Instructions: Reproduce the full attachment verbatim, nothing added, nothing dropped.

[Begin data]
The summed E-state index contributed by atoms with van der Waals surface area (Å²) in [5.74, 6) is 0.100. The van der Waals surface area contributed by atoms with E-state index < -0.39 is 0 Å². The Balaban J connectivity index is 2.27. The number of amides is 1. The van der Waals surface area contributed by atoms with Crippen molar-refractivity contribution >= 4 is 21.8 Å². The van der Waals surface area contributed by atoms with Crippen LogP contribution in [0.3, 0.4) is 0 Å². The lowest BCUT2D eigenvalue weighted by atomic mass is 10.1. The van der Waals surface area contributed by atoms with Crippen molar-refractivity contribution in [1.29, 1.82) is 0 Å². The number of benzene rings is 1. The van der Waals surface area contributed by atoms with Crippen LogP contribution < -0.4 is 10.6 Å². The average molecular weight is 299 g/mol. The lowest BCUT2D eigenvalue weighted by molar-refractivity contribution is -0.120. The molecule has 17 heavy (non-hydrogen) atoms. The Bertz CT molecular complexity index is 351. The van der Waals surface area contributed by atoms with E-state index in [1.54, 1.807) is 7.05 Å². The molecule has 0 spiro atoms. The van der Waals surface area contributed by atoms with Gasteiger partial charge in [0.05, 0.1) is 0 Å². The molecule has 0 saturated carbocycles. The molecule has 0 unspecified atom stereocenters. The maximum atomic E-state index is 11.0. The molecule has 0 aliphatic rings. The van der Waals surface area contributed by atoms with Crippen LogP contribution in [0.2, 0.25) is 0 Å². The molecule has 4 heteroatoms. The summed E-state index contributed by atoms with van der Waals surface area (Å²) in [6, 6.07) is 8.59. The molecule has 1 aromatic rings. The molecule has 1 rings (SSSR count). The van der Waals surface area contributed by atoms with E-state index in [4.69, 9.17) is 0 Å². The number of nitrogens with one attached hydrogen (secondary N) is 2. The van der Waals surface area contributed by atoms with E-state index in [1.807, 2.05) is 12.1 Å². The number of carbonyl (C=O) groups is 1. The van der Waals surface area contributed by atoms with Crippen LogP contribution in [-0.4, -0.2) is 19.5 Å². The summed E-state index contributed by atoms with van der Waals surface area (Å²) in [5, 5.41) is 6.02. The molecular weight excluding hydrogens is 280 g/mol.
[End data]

The summed E-state index contributed by atoms with van der Waals surface area (Å²) in [5.74, 6) is 0.100. The van der Waals surface area contributed by atoms with E-state index < -0.39 is 0 Å². The Balaban J connectivity index is 2.27. The number of amides is 1. The van der Waals surface area contributed by atoms with Crippen molar-refractivity contribution >= 4 is 21.8 Å². The van der Waals surface area contributed by atoms with Crippen LogP contribution in [0.3, 0.4) is 0 Å². The lowest BCUT2D eigenvalue weighted by atomic mass is 10.1. The van der Waals surface area contributed by atoms with Crippen molar-refractivity contribution in [1.29, 1.82) is 0 Å². The number of benzene rings is 1. The van der Waals surface area contributed by atoms with Crippen LogP contribution < -0.4 is 10.6 Å². The average molecular weight is 299 g/mol. The lowest BCUT2D eigenvalue weighted by molar-refractivity contribution is -0.120. The molecule has 17 heavy (non-hydrogen) atoms. The Bertz CT molecular complexity index is 351. The van der Waals surface area contributed by atoms with E-state index in [1.54, 1.807) is 7.05 Å². The molecule has 0 spiro atoms. The van der Waals surface area contributed by atoms with Gasteiger partial charge in [0.05, 0.1) is 0 Å². The molecule has 0 saturated carbocycles. The molecule has 0 unspecified atom stereocenters. The maximum atomic E-state index is 11.0. The molecule has 0 aliphatic rings. The van der Waals surface area contributed by atoms with Crippen LogP contribution in [0.2, 0.25) is 0 Å². The molecule has 4 heteroatoms. The summed E-state index contributed by atoms with van der Waals surface area (Å²) in [6, 6.07) is 8.59. The molecule has 1 aromatic rings. The molecule has 1 rings (SSSR count). The van der Waals surface area contributed by atoms with E-state index in [4.69, 9.17) is 0 Å². The number of nitrogens with one attached hydrogen (secondary N) is 2. The van der Waals surface area contributed by atoms with E-state index in [1.807, 2.05) is 12.1 Å². The number of carbonyl (C=O) groups is 1. The van der Waals surface area contributed by atoms with Crippen LogP contribution in [-0.4, -0.2) is 19.5 Å². The summed E-state index contributed by atoms with van der Waals surface area (Å²) in [5, 5.41) is 6.02. The molecular weight excluding hydrogens is 280 g/mol.